Coverage of the Normandy Invasion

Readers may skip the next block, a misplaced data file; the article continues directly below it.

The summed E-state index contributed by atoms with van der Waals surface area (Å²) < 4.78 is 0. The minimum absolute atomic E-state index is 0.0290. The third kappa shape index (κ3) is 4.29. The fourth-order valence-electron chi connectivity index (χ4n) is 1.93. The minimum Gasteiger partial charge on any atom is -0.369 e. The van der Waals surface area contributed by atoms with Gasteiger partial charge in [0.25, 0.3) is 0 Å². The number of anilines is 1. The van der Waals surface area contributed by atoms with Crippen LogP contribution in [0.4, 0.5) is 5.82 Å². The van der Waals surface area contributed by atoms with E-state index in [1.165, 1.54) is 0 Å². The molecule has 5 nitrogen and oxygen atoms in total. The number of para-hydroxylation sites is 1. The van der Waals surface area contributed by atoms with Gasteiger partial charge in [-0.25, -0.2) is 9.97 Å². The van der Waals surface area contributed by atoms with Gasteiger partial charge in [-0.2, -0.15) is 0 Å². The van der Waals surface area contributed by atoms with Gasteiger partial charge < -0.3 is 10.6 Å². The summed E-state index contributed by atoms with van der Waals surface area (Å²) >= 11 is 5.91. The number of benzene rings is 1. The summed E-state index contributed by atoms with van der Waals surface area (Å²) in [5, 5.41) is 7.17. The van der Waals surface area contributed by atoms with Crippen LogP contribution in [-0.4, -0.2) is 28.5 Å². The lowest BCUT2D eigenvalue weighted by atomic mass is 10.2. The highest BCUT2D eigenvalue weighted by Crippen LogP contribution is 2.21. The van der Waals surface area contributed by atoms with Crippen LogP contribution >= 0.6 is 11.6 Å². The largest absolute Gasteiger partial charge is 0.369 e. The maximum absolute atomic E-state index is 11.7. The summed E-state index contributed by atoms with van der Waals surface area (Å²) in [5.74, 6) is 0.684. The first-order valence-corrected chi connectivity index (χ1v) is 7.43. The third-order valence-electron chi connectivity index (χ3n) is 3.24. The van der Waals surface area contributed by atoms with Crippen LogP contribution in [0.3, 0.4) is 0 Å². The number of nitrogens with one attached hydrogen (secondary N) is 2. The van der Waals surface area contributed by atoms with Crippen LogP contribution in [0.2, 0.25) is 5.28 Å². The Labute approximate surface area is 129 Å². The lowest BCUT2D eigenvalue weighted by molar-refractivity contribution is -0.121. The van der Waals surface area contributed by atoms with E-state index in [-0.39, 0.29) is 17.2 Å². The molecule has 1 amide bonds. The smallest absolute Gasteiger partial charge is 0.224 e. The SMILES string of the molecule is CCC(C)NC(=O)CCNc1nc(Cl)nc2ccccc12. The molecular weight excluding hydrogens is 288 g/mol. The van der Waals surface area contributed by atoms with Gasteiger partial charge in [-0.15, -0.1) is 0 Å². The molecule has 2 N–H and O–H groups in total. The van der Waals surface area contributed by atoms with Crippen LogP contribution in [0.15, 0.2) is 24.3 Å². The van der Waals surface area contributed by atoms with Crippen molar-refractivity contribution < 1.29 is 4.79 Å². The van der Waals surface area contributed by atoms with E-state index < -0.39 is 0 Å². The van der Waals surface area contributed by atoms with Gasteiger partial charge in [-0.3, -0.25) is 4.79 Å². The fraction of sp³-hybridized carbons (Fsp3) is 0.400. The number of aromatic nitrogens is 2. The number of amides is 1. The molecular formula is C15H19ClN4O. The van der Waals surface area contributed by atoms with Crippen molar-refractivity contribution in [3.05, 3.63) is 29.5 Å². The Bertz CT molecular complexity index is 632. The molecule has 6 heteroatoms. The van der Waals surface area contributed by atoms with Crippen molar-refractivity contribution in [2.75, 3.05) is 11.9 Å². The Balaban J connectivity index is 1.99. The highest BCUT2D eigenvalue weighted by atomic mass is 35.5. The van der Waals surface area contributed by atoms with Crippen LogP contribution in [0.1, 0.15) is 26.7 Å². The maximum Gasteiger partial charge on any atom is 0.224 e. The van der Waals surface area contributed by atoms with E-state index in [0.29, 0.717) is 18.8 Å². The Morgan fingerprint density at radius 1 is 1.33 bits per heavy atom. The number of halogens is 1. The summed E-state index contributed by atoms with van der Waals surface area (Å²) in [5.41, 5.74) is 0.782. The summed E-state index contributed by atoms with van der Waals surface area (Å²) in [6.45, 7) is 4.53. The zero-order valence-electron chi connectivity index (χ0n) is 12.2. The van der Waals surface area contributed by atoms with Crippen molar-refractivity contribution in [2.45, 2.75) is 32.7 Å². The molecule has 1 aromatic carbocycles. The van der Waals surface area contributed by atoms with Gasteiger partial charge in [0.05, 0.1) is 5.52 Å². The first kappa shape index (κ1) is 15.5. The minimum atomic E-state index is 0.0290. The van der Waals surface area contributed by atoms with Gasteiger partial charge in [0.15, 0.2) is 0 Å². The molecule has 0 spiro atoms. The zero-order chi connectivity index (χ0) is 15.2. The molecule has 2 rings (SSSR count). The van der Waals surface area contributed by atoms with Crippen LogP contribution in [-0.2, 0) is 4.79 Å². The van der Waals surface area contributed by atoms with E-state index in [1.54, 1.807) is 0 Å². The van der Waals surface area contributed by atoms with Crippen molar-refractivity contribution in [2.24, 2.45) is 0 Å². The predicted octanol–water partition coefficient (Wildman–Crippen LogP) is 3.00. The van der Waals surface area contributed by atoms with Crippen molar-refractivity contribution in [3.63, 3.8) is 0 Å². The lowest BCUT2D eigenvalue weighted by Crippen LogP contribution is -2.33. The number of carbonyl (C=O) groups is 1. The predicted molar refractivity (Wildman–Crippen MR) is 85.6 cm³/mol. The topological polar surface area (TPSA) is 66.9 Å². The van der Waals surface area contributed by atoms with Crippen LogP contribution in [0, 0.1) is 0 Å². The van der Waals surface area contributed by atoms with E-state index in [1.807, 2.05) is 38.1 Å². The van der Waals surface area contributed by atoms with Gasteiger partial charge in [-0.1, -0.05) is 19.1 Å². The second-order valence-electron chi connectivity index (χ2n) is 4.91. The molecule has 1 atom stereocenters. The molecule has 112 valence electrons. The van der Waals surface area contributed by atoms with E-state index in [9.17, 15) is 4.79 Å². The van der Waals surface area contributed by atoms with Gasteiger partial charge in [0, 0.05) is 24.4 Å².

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British and American historians have covered the Normandy invasion extensively, and one therefore wonders if there is any need for another treatment of the campaign. In Normandy: The Landings to the Liberation of Paris, Olivier Wieviorka demonstrates that there is indeed room for new interpretations of this much-covered subject. Wieviorka, a professor of history at the École Normale Supérieure de Cachan, covers every aspect of the Normandy invasion: politics and grand strategy, economic production, the formation and training of military forces, air and naval power, intelligence, logistics, deception, tactical operations, the French resistance, the impact of the war on soldiers and civilians, and other topics all come under his penetrating analysis. Well researched from both primary and secondary sources and exceptionally well written (and translated, one might add), Normandy belongs on the bookshelves of all serious historians of World War II. Aside from its appeal to the serious scholar of military history, Wieviorka’s readable prose makes Normandy just as suitable to the general reader interested in the history of Operation Overlord and the momentous events that transpired in Great Britain and France in the spring and summer of 1944. The author’s main purpose is to debunk the myths that have grown up around the Normandy invasion, primarily that it was a crusade against evil that was resolutely supported by politicians, generals, soldiers, and civilians alike. In this

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